By Jennifer Howard
"A keen assessment of one of society’s secret shames and its little-understood consequences."—Kirkus Reviews
“I’m sitting on the floor in my mother’s house, surrounded by stuff.” So begins Jennifer Howard’s Clutter, an expansive assessment of our relationship to the things that share and shape our lives. Inspired by the painful process of cleaning out her mother’s house, Howard sets her own personal struggle with clutter against a meticulously researched history of just how the developed world came to drown in material goods. With sharp prose and an eye for telling detail, she connects the dots between the Industrial Revolution, the Sears & Roebuck catalog, and the Container Store, and shines unsparing light on clutter’s darker connections to environmental devastation and hoarding disorder. In an age when Amazon can deliver anything at the click of a mouse and decluttering guru Marie Kondo can become a reality TV star, Howard’s bracing analysis has never been more timely.
Slim and compelling, Clutter is a book for anyone struggling to understand why they have so much stuff—and what to do about it.
Jennifer Howard is a former contributing editor and columnist for The Washington Post and a former senior reporter for The Chronicle of Higher Education. A frequent contributor to the Times Literary Supplement, she has written for Slate, Bookforum, Fine Books & Collections, and Humanities magazine, among many other publications. Her fiction has appeared in Virginia Quarterly Review, The Collagist, Blue Moon Review, the collection D.C. Noir, and elsewhere. She lives in Washington, DC.
More praise for Clutter: An Untidy History
"In her stern and wide-ranging new manifesto, “Clutter: An Untidy History,” journalist Jennifer Howard takes the anti-clutter message a step further. Howard argues that decluttering is not just a personally liberating ritual, but a moral imperative, a duty we owe both to our children and to the planet."—Jennifer Reese, Washington Post
"How and why stuff accumulates is the subject of Jennifer Howard’s new book Clutter: An Untidy History. It begins with her cleaning out her mother’s home—an experience many people of a certain age are familiar with. The book then tackles hoarding disorder, the Victorian roots of consumerism, the history of mail-order catalogues leading to today’s Amazon Prime, how controlling clutter has historically been “women’s work,” and the problem of waste and how it damages the environment. Clutter thoroughly unpacks the topic."—Eve Ottenberg, Washington City Paper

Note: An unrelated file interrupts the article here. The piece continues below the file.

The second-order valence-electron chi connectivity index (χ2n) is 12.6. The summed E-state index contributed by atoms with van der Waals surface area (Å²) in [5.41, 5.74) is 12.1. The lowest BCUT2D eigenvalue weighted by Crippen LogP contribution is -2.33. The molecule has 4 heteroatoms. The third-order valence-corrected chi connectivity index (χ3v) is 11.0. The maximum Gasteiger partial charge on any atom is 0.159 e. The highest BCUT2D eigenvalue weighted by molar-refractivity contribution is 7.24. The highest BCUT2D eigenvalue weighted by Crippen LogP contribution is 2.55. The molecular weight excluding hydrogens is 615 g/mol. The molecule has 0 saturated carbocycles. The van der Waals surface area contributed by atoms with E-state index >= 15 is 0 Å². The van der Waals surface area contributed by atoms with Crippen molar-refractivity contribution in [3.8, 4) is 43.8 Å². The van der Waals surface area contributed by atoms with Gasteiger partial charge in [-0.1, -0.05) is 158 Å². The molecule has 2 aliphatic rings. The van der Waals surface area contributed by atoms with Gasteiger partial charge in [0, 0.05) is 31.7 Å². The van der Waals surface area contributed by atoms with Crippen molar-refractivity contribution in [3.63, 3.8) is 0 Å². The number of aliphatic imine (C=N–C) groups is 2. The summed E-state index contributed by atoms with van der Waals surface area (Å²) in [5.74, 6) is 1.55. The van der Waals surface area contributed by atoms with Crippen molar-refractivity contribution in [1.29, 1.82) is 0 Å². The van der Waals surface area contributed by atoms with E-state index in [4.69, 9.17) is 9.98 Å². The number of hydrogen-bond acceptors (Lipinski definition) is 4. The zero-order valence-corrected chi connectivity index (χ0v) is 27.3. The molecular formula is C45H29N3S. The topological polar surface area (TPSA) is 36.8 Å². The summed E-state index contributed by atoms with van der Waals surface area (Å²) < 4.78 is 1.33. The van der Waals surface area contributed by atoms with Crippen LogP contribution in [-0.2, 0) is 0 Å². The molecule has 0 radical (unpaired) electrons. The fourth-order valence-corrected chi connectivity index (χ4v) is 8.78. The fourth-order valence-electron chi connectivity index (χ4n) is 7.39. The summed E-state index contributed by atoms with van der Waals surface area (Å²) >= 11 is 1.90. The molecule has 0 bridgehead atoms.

"A wonderful new book for anyone who is interested in the topic of emptying an extremely cluttered family home, especially for those who have not only a practical, but an intellectual interest in it. ... A delight to read."—Janet Hulstrand, Decluttering the Home
"This book is the primal scream of an only child.... [A] tidy little volume—certainly not one that would clutter up anyone’s bookish space. It’s the minimalistic story of one woman’s life and how her belongings came to be, merged with her daughter’s dilemma of what to do with it all, framed by the eternal question dating back to prehistoric times: How much stuff should I bring into my cave?"—Lanie Tankard, The Woven Tale Press
"Jennifer Howard has written a brilliant and beautiful meditation on the nature of our attachment to things. Reading Clutter made me long for a life without clutter."—Malcolm Gladwell, New York Times bestselling author and host of the "Revisionist History" podcast
"In Clutter, Jennifer Howard offers a fascinating and insightful account of what becomes of the stuff that we accumulate in our homes and lives. It's a powerful reminder of how the deeply personal acts of daily life are shared across families, cultures, economies, and countries, and a moving account of how one author's struggle to manage her family's clutter led to a deeper understanding of what matters most in all of our lives."—Adam Minter, author of Junkyard Planet: Travels in the Billion-Dollar Trash Trade and Secondhand: Travels in the New Global Garage Sale
SEPTEMBER 1, 2020 | ISBN: 9781948742726 | HISTORY | HARDCOVER | 5 X 7.25 | 176 PAGES
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